Are you concerned about the wins of your business?
You definitely are, and rightfully so. But how interested are you in making people’s lives better?
Businesses primarily focus on numbers and profits, and there’s nothing wrong with it since they must thrive. However, besides meeting the economic objectives, a business model can be sustainable when it goes beyond numbers and effectively adds value to people’s lives.
Therefore, culture is what defines the organisations. But how do we define culture?
According to Prem Prakash, CEO of CApitalVia Global Research Limited, an organizational culture is driven by purpose and clear expectations. Culture is a shared belief, values and principles of an organization – what differentiates it from other organizations is its character, vision and purpose.
Every workplace has its own essence, from its customer-service policies to its dress code. With proper encouragement and advancement, that corporate culture – the propensity and structure of the company – has the strength to attract and retain employees, improve the business, and build loyalty amongst the customer and the employees.
The drive of development and advancement of the organization must be created and actively nurtured by the CEO to provide the most rewards.
A new report from ‘Limeade’ reveals the integral role that care, plays in creating an effective workplace culture and how HR and business leaders can transform their culture into a definitive competitive advantage.
An intentional culture continuously aligns and regulates an organization’s values, beliefs and behaviours in support of the business strategy.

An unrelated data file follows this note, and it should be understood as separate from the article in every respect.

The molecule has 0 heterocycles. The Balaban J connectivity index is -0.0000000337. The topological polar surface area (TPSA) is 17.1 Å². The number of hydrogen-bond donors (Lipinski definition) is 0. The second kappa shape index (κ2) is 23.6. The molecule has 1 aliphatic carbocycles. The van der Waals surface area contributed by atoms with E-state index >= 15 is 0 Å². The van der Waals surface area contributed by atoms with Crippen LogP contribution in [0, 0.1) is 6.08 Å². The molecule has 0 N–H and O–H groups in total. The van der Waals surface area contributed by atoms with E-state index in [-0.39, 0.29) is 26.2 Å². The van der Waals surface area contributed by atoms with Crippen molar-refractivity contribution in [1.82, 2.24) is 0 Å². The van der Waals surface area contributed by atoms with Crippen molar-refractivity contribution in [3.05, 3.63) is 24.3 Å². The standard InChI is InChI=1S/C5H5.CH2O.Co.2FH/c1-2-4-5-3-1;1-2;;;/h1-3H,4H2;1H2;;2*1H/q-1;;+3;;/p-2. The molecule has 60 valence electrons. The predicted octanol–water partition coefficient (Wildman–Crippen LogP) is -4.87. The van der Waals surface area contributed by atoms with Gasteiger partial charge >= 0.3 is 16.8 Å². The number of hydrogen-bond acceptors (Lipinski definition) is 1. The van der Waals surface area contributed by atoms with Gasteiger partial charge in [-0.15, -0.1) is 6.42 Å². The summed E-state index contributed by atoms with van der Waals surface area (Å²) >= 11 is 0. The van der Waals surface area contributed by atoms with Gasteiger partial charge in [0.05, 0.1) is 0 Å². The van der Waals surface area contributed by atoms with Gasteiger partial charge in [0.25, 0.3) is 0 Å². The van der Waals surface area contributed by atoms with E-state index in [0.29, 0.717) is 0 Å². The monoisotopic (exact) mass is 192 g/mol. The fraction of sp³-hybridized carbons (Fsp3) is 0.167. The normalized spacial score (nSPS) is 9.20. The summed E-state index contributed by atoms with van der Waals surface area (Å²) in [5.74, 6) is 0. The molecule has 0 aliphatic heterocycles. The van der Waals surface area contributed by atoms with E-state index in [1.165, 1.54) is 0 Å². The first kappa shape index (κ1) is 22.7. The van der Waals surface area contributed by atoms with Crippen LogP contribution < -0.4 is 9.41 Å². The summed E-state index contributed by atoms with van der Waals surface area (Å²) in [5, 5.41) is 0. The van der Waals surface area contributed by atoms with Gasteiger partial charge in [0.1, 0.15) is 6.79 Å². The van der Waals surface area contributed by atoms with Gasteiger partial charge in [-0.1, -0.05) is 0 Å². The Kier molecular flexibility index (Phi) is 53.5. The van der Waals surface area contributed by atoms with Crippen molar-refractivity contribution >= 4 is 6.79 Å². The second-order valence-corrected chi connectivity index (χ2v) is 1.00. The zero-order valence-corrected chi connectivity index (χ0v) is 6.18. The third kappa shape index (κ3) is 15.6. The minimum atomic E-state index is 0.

Post pandemic, we are living through a time when cohesion is one of our toughest challenges and greatest strengths. Without co-location, the organisations must work harder than ever to feel united and driven by the same purpose. Culture provides organisations with a uniting force in challenging times. But an effective and intentional culture is often abstract and hard to consistently maintain.
In my mind, few of the very important characteristics of Culture are, that it should be; Abstract, Unconscious, Dynamic, Relative, Powerful.
Defining culture is crucial in understanding its value and purpose. But how do we measure the impact of an organisation’s culture?
We as leaders and our teams, better understand our company’s unique culture, we’re empowered to make it our competitive advantage. Measuring its impact helps us to understand the health of our organisation, the happiness of our employees and to what extent employees feel connected to the purpose of the organisation.
In my view, here are some of the ways that culture makes a tangible difference in a business’s success:
- Culture drives behaviour.
- Culture creates an aligned organisation..
- Culture affects business performance.
- Culture will be valued by your board.
- Culture is uniquely yours, sets your business apart from all others. Cultures that care
This is where employees begin to love their employers and demonstrate mutual commitment.
There are clear and powerful business results for organisations that show care and make it a core part of their culture. Achieving a culture that cares is possible with the right support and guidance.
When we evaluate our current corporate culture, we look for the alignment between what we say we want, and what really exists. We simply pay attention to the mission, we do not hesitate to evaluate our office atmosphere, time and again. We consider our leadership style and go all out to get feedback about our style of functioning, very frequently. We always think about what makes some employees exemplars of the culture we’d like to see.
Once we’ve determined what our corporate culture is, we can nurture or adapt it to be closer to our mission, vision, and ultimate objectives.
We do the little things to make sure our employees know that, they are valuable.